A Texas school district announced this week that it had disciplined students who set prices on their classmates of color in a group Snapchat called “Slave Trade.”
According to The New York Times, a group of students at the predominantly white Don R. Daniel Ninth Grade Campus of Aledo High School participated in the chat, which included emojis of a police officer aiming a gun at a Black farmer in the name. The chat’s name was later changed to include a racial slur followed by the words “Farm” and then “Auction.”
Messages priced one student at $100 while another was assigned $1 because the poster did not like his hair.
The Aledo Independent School District did not specify how many students were involved in the chat or what the discipline entailed. School officials learned about it more than two weeks ago.
Superintendent Susan Bohn said in a statement on Monday the school district had “no room for racism or hatred,” and that an investigation that involves law enforcement had been launched.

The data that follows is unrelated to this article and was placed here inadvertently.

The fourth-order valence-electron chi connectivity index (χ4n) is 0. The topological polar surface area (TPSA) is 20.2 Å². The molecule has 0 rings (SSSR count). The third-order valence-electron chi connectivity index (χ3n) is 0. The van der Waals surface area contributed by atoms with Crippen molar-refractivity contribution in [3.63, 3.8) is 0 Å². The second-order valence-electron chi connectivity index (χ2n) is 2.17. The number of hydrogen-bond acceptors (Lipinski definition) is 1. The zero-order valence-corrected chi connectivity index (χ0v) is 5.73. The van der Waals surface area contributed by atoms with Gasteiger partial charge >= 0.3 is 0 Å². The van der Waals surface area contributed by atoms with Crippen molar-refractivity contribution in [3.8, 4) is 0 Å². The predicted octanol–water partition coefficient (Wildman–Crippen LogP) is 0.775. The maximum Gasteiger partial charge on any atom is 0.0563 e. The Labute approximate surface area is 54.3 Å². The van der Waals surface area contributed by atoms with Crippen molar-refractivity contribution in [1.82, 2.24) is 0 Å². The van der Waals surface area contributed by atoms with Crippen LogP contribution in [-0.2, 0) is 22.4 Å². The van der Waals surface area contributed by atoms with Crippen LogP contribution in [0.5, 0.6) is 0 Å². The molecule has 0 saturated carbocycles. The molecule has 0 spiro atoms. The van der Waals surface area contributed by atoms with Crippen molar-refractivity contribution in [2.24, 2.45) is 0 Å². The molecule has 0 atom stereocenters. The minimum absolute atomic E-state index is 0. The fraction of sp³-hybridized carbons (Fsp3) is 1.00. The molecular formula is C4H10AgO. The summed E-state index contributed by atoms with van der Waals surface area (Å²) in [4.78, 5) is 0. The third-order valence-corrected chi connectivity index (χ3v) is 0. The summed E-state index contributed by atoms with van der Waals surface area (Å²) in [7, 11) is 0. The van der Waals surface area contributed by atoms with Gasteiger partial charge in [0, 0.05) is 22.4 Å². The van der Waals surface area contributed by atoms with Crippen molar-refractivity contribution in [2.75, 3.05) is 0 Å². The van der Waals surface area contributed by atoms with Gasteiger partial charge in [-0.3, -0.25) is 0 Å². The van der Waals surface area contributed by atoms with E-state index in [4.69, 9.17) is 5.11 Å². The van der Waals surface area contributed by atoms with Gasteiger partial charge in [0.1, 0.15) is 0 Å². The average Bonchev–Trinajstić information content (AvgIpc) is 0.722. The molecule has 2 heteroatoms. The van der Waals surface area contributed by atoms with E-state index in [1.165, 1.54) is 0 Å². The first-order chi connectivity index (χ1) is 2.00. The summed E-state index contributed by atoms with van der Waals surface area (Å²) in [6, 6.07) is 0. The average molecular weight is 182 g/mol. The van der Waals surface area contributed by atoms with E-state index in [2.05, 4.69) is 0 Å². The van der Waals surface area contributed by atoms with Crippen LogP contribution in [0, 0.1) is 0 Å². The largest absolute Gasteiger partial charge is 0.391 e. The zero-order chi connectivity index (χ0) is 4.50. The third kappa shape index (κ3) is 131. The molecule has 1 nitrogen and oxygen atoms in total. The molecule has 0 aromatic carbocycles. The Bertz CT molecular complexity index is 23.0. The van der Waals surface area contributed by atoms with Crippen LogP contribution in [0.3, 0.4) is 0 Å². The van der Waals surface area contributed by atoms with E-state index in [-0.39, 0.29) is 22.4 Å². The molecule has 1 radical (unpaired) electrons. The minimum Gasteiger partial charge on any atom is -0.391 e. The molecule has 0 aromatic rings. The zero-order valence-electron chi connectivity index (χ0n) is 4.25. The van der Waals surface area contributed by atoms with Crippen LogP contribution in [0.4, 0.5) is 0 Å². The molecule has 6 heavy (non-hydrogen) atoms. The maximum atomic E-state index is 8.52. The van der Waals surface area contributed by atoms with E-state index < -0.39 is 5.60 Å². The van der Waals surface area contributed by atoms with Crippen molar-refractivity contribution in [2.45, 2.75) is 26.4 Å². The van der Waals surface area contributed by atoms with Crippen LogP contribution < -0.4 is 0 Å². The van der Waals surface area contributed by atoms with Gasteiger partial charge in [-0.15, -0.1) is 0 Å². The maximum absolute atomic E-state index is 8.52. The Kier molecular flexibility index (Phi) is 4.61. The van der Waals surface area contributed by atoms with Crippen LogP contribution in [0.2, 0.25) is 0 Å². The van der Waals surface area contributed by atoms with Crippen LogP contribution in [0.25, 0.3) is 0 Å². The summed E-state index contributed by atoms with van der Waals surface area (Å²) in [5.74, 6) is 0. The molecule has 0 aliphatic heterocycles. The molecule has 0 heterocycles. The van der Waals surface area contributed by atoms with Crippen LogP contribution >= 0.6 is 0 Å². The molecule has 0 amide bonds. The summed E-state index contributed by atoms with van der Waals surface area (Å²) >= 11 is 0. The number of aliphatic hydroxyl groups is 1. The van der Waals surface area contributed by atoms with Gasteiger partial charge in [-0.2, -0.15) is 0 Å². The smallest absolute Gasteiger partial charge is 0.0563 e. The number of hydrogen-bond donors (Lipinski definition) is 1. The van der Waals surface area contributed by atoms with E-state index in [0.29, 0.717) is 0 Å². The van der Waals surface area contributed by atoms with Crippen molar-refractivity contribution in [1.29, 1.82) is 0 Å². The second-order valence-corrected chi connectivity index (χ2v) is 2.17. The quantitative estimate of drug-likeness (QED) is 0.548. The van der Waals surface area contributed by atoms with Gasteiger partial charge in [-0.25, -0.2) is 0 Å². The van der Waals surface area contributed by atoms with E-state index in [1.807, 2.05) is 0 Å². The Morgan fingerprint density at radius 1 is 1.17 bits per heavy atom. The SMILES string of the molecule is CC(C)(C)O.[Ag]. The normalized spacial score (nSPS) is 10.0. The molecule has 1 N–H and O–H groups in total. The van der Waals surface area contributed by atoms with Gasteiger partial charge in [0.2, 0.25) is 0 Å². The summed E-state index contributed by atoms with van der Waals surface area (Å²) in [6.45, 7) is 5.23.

“We made a formal determination that racial harassment and cyberbullying had occurred and assigned disciplinary consequences in accordance with our policy and the Student Code of Conduct,” she said. “This incident has caused tremendous pain for the victims, their families and other students of color and their families, and for that we are deeply saddened.”
Some parents were unhappy with the language used by the school district, which did not call the behavior racist, but instead used terms like “racially charged” and “cyberbullying.”
“Calling it ‘cyberbullying’ rather than calling it racism ... that is the piece that really gets under my skin,” Mark Grubbs, a father of three former Aledo ISD students, told NBC Dallas-Fort Worth.
Eddie Burnett, president of the Parker County branch of the NAACP, said he was tired of hearing that racist incidents in schools were just bad jokes.
“‘It’s just kids. They’re just playing. They don’t know any better.’ Well damn, teach them better,” Burnett told NBC Dallas Fort-Worth.
“I think the school’s least responsibility is to teach racial justice and sensitivity,” Burnett added. “If you’re not teaching and leading by example that it’s wrong, then you’re tacitly telling somebody that it’s OK.”
This article originally appeared on HuffPost and has been updated.